Henry Lee To Join Maine Slaying Probe
Henry C. Lee photo [found here]
[click here] for my email warning to the below town in Maine regarding Henry C. Lee and the Connecticut State Police "Sleaze Factor"
EAST MILLINOCKET, Maine — - Two renowned forensic experts, including Henry Lee, the retired director of the Connecticut State Forensics Science Laboratory, plan to help solve the slaying of a 16-year-old girl nearly three decades ago in this northern Maine town, the victim's mother says.
Michael Baden, chief forensic pathologist for the New York State Police, has agreed to exhume the body of Joyce McLain and perform a second autopsy, Pamela McLain said.
She quoted Baden as saying he planned to take Lee along.
"It was more than I could have hoped for," McLain said, noting that Baden and Lee were two of the forensic experts she had hoped to convince to take another look at the case. "I never dreamed they would both do it."
Joyce McLain, a sophomore at Schenck High School, was killed the night of Aug. 8, 1980, and her body was found two days later in a clearing near the school's soccer fields. Her head and neck had been struck repeatedly with a blunt object.
Several suspects have been investigated, but no arrests have been made.
The above [found here] on The Hartford Courant website
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Maybe Henry C. Lee shouldn't be investigating anything until the years of misconduct and questionable leadership of the Connecticut State Police is ironed out. [more]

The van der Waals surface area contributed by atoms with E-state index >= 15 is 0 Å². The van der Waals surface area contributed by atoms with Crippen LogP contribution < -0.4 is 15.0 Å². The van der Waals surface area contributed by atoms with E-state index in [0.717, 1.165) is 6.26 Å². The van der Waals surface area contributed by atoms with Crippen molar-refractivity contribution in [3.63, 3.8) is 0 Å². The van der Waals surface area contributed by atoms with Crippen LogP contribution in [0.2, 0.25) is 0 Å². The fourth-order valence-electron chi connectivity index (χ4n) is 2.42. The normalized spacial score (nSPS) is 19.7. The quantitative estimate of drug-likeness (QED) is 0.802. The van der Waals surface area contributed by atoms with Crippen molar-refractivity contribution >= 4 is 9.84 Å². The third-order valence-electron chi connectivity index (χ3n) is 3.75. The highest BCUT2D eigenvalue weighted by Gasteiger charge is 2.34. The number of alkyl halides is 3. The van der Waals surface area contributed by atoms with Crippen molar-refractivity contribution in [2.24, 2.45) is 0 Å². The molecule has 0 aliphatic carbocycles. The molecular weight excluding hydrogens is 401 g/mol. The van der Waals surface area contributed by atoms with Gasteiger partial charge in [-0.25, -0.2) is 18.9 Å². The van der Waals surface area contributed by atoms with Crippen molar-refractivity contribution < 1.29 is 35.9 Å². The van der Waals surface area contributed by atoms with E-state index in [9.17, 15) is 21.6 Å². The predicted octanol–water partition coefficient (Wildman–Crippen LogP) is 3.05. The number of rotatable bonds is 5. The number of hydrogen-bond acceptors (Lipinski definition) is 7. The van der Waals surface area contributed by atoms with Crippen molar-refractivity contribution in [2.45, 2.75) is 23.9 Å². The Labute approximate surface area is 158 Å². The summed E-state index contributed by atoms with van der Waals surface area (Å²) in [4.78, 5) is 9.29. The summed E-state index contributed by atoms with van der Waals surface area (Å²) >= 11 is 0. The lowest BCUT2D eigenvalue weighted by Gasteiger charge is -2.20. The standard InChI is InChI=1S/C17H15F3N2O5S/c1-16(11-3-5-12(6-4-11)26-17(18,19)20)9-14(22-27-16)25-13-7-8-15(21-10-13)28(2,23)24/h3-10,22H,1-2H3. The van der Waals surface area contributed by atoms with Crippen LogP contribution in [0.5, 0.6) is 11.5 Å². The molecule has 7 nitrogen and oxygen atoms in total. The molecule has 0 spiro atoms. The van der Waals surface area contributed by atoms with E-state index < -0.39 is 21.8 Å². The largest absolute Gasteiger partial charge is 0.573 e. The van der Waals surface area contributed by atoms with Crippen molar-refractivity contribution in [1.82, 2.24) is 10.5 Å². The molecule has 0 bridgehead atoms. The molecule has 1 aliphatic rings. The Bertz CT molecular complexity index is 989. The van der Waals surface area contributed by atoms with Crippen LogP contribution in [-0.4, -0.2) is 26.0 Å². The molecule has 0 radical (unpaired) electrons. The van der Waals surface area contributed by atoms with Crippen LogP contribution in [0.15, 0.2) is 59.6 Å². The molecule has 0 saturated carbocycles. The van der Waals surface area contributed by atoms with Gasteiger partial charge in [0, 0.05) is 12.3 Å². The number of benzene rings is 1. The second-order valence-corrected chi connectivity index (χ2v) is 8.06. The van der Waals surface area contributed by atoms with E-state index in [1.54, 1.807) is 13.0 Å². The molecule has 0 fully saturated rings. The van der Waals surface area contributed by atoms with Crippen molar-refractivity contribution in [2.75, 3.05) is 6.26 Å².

From the New York Times:
State Police Commissioner Quits After 5 Months; Scientist to Replace Him
By JONATHAN RABINOVITZ
Published: May 30, 1998
Gov. John G. Rowland announced today that his third police commissioner, John A. Connelly, was resigning and that he intended to replace him with Dr. Henry C. Lee, a leading forensic scientist whose expert testimony helped to acquit O. J. Simpson and William Kennedy Smith.
Dr. Lee has served as director of the Connecticut State Police Crime Laboratory for the last 15 years. He is widely credited with transforming the laboratory from little more than a microscope in a men's room into a $40 million research center. And he brings to the new post an international reputation as a criminologist, praised by both prosecutors and defense lawyers for an uncanny ability to reconstruct crimes.
But Dr. Lee will be stepping into a troubled department, which has shrunk to only 914 sworn personnel, its lowest number in years. It has been criticized lately for conducting politically motivated searches, as well as giving out surplus supplies to officers for personal use.
There also have been problems with outmoded technology, like a police radio system that cannot transmit and receive signals on rural sections of the interstate highways.